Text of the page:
Language and Linguistics

What is Objective knowledge characteristics and concepts

Objective knowledge is a part of logic and is associated with knowledge of reality. It is separate from subjectivity, so it does not take into account individual emotions, sensations or mental processes. For example, that planets revolve around the sun is objective knowledge.

It is sometimes defined as an element that arises from judgment in which experiences are articulated. Philosophically, it is linked to the conception of truth.

It is also a fundamental part of scientific processes that seek “objective truth” as a way of approaching reality that allows establishing laws that explain the essential functioning of life.

It is open to levels of doubt and makes judgments that are not influenced by external factors. It is also often associated with objectivity and neutrality.

On the other hand, within the field of science, obtaining objective knowledge is the objective. This is seen as the most reliable knowledge of reality.


In the ideas of Karl Popper, an influential 20th century philosopher, objective knowledge is formed by the logic existing in our known theories. Publications, books, magazines, discussions and well-known debates, in turn, allow the increase or change of these same theories.

In this way, people can orient themselves with the aim of increasing knowledge, not from personal experiences, but through all possible interventions that address the validation of a theory. That is, objective knowledge is also achieved by a general consensus among people over time.

This is how objective knowledge is not related to the beliefs, feelings or actions of the subjects. “Knowledge in the objective sense is knowledge without a knower.” Some of the main characteristics of objective knowledge are:

– You have immediate access to reality. Gain knowledge of the environment directly from objects located in it.

– The truth in objective knowledge is external and independent of people’s subjective perception.

– It has a bias towards judgment in order to give conceptual form to human experiences and adopt a position in relation to a formulated theory.

– The evidence collected by scientific knowledge is empirical and based on practice, experimentation and observation of phenomena and facts. Objective knowledge, for example, is related to scientific knowledge, as both use the elaboration of theories.

Differences between objective and subjective knowledge

Subjective knowledge:

– It comes from mental processes related to people’s individual experience, emotions and perceptions.

– You are not open to doubt. Own and private knowledge is not oriented towards the search for evidence, as it is not possible to find it in what is captured or perceived individually.

– It has to do with what a person thinks they know about an event.

– Subjective knowledge cannot be shared by other individuals, as it comes from a specific perception that is not applicable outside the person who experiences it.

– Within a scientific view, subjective knowledge is imprecise, false, unscientific and rejectable.

Objective knowledge:

– It is independent of any subjective process of people. It is generated through the act of judging, in which a conceptual form of ideas, a postulation of theories, is created.

– It is related to doubt. The search for evidence is necessary.

– It can be shared and, in turn, work in different contexts for different groups of people. For example, in the world of science, mathematical laws can be applied in any context in the world and work in the same way.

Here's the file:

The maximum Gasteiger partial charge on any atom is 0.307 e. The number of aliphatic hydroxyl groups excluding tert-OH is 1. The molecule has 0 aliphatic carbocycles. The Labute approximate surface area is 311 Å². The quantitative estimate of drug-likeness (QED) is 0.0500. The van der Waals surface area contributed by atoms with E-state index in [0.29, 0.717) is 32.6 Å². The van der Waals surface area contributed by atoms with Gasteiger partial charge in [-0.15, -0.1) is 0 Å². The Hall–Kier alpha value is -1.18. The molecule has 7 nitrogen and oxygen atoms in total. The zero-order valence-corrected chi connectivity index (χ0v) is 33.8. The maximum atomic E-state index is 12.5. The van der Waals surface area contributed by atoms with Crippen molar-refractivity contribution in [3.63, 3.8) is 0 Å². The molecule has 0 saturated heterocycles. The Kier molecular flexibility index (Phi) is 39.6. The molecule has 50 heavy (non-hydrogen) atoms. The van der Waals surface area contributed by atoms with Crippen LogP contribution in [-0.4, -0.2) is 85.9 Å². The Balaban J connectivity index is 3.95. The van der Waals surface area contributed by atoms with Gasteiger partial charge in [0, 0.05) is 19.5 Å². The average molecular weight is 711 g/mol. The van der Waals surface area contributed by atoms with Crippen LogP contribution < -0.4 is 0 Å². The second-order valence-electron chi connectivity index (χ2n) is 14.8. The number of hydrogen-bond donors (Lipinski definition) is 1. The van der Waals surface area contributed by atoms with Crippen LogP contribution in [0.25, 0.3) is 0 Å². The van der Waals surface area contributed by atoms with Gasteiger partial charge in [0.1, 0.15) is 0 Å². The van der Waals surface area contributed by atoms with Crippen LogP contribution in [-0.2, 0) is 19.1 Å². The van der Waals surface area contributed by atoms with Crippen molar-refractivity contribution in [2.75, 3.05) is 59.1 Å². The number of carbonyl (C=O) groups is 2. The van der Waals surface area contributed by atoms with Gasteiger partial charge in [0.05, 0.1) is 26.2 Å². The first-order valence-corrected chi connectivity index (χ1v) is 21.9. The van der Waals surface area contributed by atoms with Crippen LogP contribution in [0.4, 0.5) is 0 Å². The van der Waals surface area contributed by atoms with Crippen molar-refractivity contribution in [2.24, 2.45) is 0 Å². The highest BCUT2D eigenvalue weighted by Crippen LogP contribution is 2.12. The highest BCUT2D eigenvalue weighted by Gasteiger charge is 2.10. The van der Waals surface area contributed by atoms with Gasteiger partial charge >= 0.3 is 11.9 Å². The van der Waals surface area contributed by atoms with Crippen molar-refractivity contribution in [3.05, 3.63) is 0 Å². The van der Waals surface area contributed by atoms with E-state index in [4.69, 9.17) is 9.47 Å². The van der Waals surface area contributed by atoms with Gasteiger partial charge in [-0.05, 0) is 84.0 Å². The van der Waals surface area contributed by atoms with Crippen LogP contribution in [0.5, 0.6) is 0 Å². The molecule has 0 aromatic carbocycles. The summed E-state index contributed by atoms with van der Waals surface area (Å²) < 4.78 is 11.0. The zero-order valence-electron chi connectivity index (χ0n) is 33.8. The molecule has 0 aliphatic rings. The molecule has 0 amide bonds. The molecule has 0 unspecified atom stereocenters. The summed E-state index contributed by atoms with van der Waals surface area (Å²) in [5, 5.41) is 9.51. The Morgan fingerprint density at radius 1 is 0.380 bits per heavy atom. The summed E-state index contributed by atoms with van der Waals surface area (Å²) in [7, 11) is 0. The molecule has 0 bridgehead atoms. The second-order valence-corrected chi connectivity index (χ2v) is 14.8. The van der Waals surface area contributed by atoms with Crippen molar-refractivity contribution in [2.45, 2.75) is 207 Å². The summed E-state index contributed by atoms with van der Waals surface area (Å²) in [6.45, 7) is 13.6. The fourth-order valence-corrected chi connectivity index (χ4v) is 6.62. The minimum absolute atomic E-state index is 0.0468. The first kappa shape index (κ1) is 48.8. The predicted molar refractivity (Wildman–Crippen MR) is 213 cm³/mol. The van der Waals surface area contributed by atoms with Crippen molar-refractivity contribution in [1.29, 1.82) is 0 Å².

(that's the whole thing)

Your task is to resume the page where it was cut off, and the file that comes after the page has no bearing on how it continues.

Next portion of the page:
– In the scientific view, it is accurate, true, scientific and acceptable

Examples of objective knowledge

Objective knowledge is related to what can be seen and reproduced in reality. He also uses hard facts that have a general acceptance in people, a consensus that has been built up over time. 

It has to do with what is currently known about a thing, but not with what is claimed or believed to know. Some examples of what objective knowledge might be:

– the height of an object . It is a verifiable factor that can be observed and even evidenced in reality.

For example, the Eiffel Tower can be said to measure 324 meters from its base to the tip. However, it could also be said that it is “quite high”, but that would no longer be part of objective knowledge, but of subjective perception.

Scientific experiments . The scientific method is based on objective knowledge, which is observable. 

It is known that the temperature at which water boils is 100 ° C, for example, and once scientifically experienced, it has been proven over time, achieving the same results and becoming objective knowledge.

– The location. Data about where a place is located, whether from a park or restaurant to a city or country, is considered it.

Thus, for example, it can be said that the White House, where the President of the United States lives, is located in Washington DC, the capital. 

– the dates. In many documents, you can see the dates when events occur. These data are also part of objective knowledge. This is how, for example, on birth certificates, the date of birth of a person is considered a type of objective knowledge, because it is a recorded fact that does not depend on subjective perception.

– The weight. It is another aspect within measurement units that is related to it. The weight of an object is a factor that can be determined and evidenced by means of a scale. 

For example, 1 kg of flour and 1 kg of lead weigh the same; however, their appearance in size and shape can be very different. From an objective point of view, both weigh the same when measured by a balance; however, subjectively, one can tell at a glance that one is heavier than the other.

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